“I can viscerally remember a night where there was a symphony in Forsyth Park. All my friends were going, but I was working. It was a beautiful summer evening, and I sneaked away from the newsroom to go to the park for a while. Everyone had picnics and champagne, and the music soared through the darkness. And then there was a shooting 15 blocks away and I was back to reality.
“In ‘The Echo Killing,’ I wanted to capture that balance of beauty and violence, because that was my Savannah. I spent far more time on its bad streets than in the tourist zone. And I, like my main character, came to feel more comfortable in the darkness than the light.”
Do: You live in England now? Did you keep up with Savannah crime news for this book? How did you do your research and what resource materials did you find helpful?
Daugherty: “One of the reasons I chose Savannah as the setting was because I'd started reading the Savannah Morning News online. Seeing those familiar street names brought it all back.
“I found an online police scanner that allows me to listen to the Savannah P.D. I often have it on when I'm working to help set the mood. That way, I can hear what my character Harper hears. It puts me in her world.”
Do: Several reviews of “The Echo Killing” describe the book as a great representation of newsroom culture. What elements do you find most important to describe newsroom culture? Do you miss the newsroom? If so, what do you miss?
Daugherty: “From the very start, I loved the noise and energy of a newsroom. In the days before everyone had headphones on all the time, you had to learn to write while three reporters were talking on phones and 10 more were all typing at once and the city editor was arguing with the copy desk. I think that's why, even now, I can write anyplace, no matter how loud it is.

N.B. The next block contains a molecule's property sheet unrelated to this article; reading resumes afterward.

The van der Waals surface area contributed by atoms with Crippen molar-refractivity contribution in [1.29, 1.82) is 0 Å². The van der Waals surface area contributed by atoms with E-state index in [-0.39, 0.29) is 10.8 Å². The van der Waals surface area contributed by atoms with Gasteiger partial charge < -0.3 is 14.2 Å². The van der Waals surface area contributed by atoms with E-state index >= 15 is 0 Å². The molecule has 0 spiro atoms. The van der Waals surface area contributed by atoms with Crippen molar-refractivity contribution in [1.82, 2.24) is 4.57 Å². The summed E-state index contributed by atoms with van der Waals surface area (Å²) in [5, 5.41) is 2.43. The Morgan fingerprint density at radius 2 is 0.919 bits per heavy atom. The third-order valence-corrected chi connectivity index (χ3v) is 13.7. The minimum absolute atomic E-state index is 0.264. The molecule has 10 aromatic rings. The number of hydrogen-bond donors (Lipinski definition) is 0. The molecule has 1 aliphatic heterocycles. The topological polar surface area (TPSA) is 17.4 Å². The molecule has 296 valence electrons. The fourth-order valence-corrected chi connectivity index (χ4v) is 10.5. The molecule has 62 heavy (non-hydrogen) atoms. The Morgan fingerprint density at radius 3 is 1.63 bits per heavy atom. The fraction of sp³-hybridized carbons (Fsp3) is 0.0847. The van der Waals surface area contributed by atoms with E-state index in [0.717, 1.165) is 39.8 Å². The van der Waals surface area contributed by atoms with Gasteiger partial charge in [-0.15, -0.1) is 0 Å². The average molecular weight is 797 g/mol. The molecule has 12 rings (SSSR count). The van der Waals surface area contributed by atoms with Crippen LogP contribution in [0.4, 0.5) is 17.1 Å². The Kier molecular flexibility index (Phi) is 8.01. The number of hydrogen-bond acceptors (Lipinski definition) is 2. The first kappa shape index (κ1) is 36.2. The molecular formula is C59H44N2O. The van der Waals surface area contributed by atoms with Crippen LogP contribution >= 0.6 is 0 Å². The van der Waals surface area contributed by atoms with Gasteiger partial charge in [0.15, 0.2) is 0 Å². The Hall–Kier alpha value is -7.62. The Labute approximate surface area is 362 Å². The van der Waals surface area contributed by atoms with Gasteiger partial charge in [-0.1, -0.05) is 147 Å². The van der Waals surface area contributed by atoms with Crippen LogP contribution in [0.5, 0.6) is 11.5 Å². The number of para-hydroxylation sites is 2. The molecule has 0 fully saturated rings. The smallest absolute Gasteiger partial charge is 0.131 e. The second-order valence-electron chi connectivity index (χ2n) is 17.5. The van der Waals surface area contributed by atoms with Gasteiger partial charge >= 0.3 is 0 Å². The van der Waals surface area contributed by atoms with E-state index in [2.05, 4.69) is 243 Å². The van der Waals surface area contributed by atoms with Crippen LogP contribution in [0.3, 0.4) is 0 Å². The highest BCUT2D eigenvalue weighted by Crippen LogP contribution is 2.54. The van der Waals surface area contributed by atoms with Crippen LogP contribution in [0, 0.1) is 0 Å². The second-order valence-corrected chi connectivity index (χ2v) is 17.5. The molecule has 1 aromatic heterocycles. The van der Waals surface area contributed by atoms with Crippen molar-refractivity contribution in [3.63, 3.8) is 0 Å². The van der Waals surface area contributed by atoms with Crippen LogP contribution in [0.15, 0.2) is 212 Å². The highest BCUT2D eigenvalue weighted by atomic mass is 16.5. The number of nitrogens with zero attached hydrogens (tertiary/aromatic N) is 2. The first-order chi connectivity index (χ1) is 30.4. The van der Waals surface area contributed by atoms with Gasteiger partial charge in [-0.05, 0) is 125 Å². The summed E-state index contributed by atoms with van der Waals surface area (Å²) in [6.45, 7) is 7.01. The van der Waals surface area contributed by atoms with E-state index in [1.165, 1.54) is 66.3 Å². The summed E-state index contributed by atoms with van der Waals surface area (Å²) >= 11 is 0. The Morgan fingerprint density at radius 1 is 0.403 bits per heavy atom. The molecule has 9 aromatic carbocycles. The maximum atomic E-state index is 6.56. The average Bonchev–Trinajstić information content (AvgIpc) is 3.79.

“Writing 'Harper McClain,' I get to try and recapture the adrenaline rush of being a crime reporter, of hearing police called to a shooting on my scanner and that brief pause, holding my breath, waiting to see if it's serious. And if it is, running across the newsroom, down to the car and racing to the crime scene. I've never felt anything like that rush of excitement.
“I've also tried to capture the threat under which newspapers operate. That threat was present when I was a reporter and it's worse now. A subplot of the series is about the newspaper's struggle to survive. Harper's job is constantly in doubt; at any moment she could be let go.
“All of this is normal to journalists. By the time I was 25, I'd already been laid off twice. It's a tough way to make a living, and I try to represent it realistically.”
Do: “A Beautiful Corpse” is set to release in March—what can you tell our readers about that book?
Daugherty: “‘A Beautiful Corpse’ starts with a murder on River Street, at the heart of the tourism district. The dead woman is a law student and bartender. The three suspects are all men who say they loved her. Harper has to unravel a web of lies and obsession to find the truth, and her investigation could bring danger right to her door.”
Do: Any places you’re looking forward to visiting when you make your way to Savannah for the book festival?
Daugherty: “I’m bringing my husband who's never been to Savannah. So, I'm going to take him everywhere! We'll stop by all my old haunts in the historic district. Also, book three in the series is partially set on Tybee Island, so we'll be heading out there.
“For a variety of reasons, I'm looking for a new home for Harper and I have some ideas of where I want to put her, so I need to check those out.”